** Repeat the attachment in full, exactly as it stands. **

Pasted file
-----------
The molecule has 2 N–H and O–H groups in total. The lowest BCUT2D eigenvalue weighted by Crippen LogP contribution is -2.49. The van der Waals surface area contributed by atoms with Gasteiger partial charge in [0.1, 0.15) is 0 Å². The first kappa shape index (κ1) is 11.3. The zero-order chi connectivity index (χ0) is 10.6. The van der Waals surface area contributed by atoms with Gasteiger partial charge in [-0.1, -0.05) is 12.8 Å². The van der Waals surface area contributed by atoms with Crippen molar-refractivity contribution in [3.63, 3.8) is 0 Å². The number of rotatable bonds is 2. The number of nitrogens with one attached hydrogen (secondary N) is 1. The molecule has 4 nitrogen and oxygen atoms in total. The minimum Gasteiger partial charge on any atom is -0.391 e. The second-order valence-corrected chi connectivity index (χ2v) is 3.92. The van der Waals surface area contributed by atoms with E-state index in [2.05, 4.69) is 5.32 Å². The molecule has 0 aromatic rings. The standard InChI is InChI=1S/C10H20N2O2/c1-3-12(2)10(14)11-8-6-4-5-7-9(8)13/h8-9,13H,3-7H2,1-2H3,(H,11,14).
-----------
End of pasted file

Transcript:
The molecule has 2 N–H and O–H groups in total. The lowest BCUT2D eigenvalue weighted by Crippen LogP contribution is -2.49. The van der Waals surface area contributed by atoms with Gasteiger partial charge in [0.1, 0.15) is 0 Å². The first kappa shape index (κ1) is 11.3. The zero-order chi connectivity index (χ0) is 10.6. The van der Waals surface area contributed by atoms with Gasteiger partial charge in [-0.1, -0.05) is 12.8 Å². The van der Waals surface area contributed by atoms with Crippen molar-refractivity contribution in [3.63, 3.8) is 0 Å². The number of rotatable bonds is 2. The number of nitrogens with one attached hydrogen (secondary N) is 1. The molecule has 4 nitrogen and oxygen atoms in total. The minimum Gasteiger partial charge on any atom is -0.391 e. The second-order valence-corrected chi connectivity index (χ2v) is 3.92. The van der Waals surface area contributed by atoms with E-state index in [2.05, 4.69) is 5.32 Å². The molecule has 0 aromatic rings. The standard InChI is InChI=1S/C10H20N2O2/c1-3-12(2)10(14)11-8-6-4-5-7-9(8)13/h8-9,13H,3-7H2,1-2H3,(H,11,14).